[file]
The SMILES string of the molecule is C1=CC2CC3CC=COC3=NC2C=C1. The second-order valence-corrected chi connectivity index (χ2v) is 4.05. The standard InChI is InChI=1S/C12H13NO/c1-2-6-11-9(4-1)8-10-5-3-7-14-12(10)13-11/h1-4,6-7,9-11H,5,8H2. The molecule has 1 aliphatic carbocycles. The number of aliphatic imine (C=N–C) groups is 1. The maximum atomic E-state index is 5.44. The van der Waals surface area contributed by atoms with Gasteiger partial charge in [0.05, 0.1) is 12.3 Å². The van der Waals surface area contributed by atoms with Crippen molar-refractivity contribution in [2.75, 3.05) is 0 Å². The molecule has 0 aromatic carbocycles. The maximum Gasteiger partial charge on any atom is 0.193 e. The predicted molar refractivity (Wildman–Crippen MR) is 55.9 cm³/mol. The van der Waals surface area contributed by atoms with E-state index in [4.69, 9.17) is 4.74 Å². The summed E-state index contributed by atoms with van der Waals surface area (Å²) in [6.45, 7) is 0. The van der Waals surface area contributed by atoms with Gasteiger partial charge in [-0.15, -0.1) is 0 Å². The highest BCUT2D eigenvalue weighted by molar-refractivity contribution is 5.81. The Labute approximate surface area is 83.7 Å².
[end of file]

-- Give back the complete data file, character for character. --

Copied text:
The SMILES string of the molecule is C1=CC2CC3CC=COC3=NC2C=C1. The second-order valence-corrected chi connectivity index (χ2v) is 4.05. The standard InChI is InChI=1S/C12H13NO/c1-2-6-11-9(4-1)8-10-5-3-7-14-12(10)13-11/h1-4,6-7,9-11H,5,8H2. The molecule has 1 aliphatic carbocycles. The number of aliphatic imine (C=N–C) groups is 1. The maximum atomic E-state index is 5.44. The van der Waals surface area contributed by atoms with Gasteiger partial charge in [0.05, 0.1) is 12.3 Å². The van der Waals surface area contributed by atoms with Crippen molar-refractivity contribution in [2.75, 3.05) is 0 Å². The molecule has 0 aromatic carbocycles. The maximum Gasteiger partial charge on any atom is 0.193 e. The predicted molar refractivity (Wildman–Crippen MR) is 55.9 cm³/mol. The van der Waals surface area contributed by atoms with E-state index in [4.69, 9.17) is 4.74 Å². The summed E-state index contributed by atoms with van der Waals surface area (Å²) in [6.45, 7) is 0. The van der Waals surface area contributed by atoms with Gasteiger partial charge in [-0.15, -0.1) is 0 Å². The highest BCUT2D eigenvalue weighted by molar-refractivity contribution is 5.81. The Labute approximate surface area is 83.7 Å².